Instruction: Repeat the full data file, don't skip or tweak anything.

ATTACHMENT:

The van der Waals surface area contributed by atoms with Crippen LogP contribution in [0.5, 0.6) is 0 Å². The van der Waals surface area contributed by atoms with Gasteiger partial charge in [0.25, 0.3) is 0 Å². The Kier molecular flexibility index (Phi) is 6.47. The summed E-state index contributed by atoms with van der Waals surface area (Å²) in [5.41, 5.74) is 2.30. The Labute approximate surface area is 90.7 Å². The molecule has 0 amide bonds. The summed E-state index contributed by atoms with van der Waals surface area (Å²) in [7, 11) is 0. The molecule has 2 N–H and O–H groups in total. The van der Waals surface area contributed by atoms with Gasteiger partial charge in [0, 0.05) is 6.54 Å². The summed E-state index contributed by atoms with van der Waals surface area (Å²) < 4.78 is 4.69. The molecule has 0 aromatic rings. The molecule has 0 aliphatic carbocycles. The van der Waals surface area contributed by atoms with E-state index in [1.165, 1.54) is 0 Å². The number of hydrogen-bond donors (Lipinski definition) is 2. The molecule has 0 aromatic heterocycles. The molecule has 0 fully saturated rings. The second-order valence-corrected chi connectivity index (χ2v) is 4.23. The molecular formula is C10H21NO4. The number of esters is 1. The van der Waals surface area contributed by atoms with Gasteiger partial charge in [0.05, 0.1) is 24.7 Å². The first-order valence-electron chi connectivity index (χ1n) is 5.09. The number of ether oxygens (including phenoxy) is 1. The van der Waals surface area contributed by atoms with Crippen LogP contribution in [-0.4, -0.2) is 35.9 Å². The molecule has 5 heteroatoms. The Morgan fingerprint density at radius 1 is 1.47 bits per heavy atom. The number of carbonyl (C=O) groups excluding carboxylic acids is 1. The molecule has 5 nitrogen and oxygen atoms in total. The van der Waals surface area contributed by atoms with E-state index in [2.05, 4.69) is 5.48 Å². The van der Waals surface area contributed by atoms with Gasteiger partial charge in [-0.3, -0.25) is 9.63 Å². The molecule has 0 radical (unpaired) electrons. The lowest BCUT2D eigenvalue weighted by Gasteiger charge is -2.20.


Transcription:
The van der Waals surface area contributed by atoms with Crippen LogP contribution in [0.5, 0.6) is 0 Å². The van der Waals surface area contributed by atoms with Gasteiger partial charge in [0.25, 0.3) is 0 Å². The Kier molecular flexibility index (Phi) is 6.47. The summed E-state index contributed by atoms with van der Waals surface area (Å²) in [5.41, 5.74) is 2.30. The Labute approximate surface area is 90.7 Å². The molecule has 0 amide bonds. The summed E-state index contributed by atoms with van der Waals surface area (Å²) in [7, 11) is 0. The molecule has 2 N–H and O–H groups in total. The van der Waals surface area contributed by atoms with Gasteiger partial charge in [0, 0.05) is 6.54 Å². The summed E-state index contributed by atoms with van der Waals surface area (Å²) < 4.78 is 4.69. The molecule has 0 aromatic rings. The molecule has 0 aliphatic carbocycles. The van der Waals surface area contributed by atoms with E-state index in [1.165, 1.54) is 0 Å². The number of hydrogen-bond donors (Lipinski definition) is 2. The molecule has 0 aromatic heterocycles. The molecule has 0 fully saturated rings. The second-order valence-corrected chi connectivity index (χ2v) is 4.23. The molecular formula is C10H21NO4. The number of esters is 1. The van der Waals surface area contributed by atoms with Gasteiger partial charge in [0.05, 0.1) is 24.7 Å². The first-order valence-electron chi connectivity index (χ1n) is 5.09. The number of ether oxygens (including phenoxy) is 1. The van der Waals surface area contributed by atoms with Crippen LogP contribution in [-0.4, -0.2) is 35.9 Å². The molecule has 5 heteroatoms. The Morgan fingerprint density at radius 1 is 1.47 bits per heavy atom. The number of carbonyl (C=O) groups excluding carboxylic acids is 1. The molecule has 5 nitrogen and oxygen atoms in total. The van der Waals surface area contributed by atoms with E-state index in [2.05, 4.69) is 5.48 Å². The van der Waals surface area contributed by atoms with Gasteiger partial charge in [-0.3, -0.25) is 9.63 Å². The molecule has 0 radical (unpaired) electrons. The lowest BCUT2D eigenvalue weighted by Gasteiger charge is -2.20.